I scored a low number, which means that I do, in fact, live in a bubble of privilege.
It reminded me of a step forward/back exercise I've been subject to in groups talking about racism and privilege and such. You step forward if you're a minority, back if you took private lessons in something as a kid, and so on.
The weird thing about these "tests" is that because of the set up, you feel like you really want to be one stepping forward (or scoring a high number), even though most US folks spend much of their energy in fact trying to step back (or have their kids step back) or trying to live with privilege. (And one of the problems, especially with the structural racism in the US, is that most people of color won't get to a good level of what counts as privilege no matter how hard they work.) Trayvon Martin didn't live with the "privilege" of not being shot because he was wearing a hoodie and went to buy some candy. But that seriously shouldn't be privilege, should it?
(I've got nothing to add to the discussion of Trayvon Martin's death, except to be horrified.)
Anyway, according to the quiz, I'm in quite a bubble. And, yes, I think I am. The bubble being explored (or revealed) in the quiz is more a social/economic status bubble rather than a race bubble, and it exposes my social class privilege pretty clearly.
If you read the comments, there are a lot of commenters sounding very defensive about their results, and I understand that defensiveness. I had the same initial response, and then I thought about it and yes, realized that I'm pretty darned privileged and my behavior shows it. (The questions reflect mostly behavioral choices--did you go fishing, watch certain TV shows regularly, and so on--though some reflect choice less--did you live in a small town, and so on.)
It seems to me that what's important is to NOT make excuses for one's choices just because they correlate with social/economic status, but to think about how one's choices and experiences aren't those that most people in the US make or have, and then to step back and think hard about one's judgments about those choices.
Here's an example from the quiz. It asks if, in the last month, you've voluntarily hung out with people who smoke. I haven't. And really, I'm happy I haven't. It's way more healthy not to smoke, right? And I want to be healthy, and want my friends to be healthy, and so on.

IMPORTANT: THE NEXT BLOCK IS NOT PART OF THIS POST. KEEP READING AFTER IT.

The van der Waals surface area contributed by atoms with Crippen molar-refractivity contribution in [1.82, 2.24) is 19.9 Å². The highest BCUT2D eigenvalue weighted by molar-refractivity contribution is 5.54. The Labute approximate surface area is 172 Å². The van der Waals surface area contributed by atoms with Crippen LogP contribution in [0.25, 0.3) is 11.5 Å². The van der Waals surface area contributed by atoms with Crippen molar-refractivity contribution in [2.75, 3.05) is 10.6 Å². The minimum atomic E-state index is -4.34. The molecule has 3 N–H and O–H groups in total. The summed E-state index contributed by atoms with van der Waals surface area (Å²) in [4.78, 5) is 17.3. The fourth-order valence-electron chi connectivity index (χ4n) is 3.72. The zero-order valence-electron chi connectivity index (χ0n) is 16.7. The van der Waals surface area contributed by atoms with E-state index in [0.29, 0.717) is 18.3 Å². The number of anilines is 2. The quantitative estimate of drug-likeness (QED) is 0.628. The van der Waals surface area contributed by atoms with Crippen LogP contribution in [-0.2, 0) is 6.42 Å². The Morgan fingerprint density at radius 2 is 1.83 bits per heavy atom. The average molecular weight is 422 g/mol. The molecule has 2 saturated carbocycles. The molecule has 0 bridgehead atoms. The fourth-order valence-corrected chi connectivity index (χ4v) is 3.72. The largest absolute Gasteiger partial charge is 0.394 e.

But a lot of people do smoke, and it means something that I don't hang out with them. Here's what the quiz says about this question:
Rates of smoking have a strong socioeconomic gradient, but the wording of the question is designed to get at something else. Open smoking in the world of the new upper class has become so rare that it is nearly invisible. Cigars and pipes appear occasionally, but it is possible to go for weeks in the new-upper-class milieu without smelling a whiff of cigarette smoke anywhere except on a public street. Elsewhere in America, there are still lots of homes, bars, and work sites where smoking goes on openly, and nonsmokers in those settings accept it as a fact of life. The question asks to what extent you have any voluntary participation in that part of America.That's interesting, isn't it? I might wish that no one would smoke (for the health reasons, and also because we have a lot of land under agricultural production for tobacco that could be growing other stuff), but the survey is more looking at my ability to choose not to hang out with folks who are smoking. And that's a bubble ability.
Should I suddenly start hanging out with people who are smoking? I'm not going to. But I should certainly be aware that my ability to make that choice is something that a lot of US people don't have, and that's important.
To what extent are our choices freely made or not? To what extent are our "choices" determined (or strongly influenced) by our friends and family or social/economic status?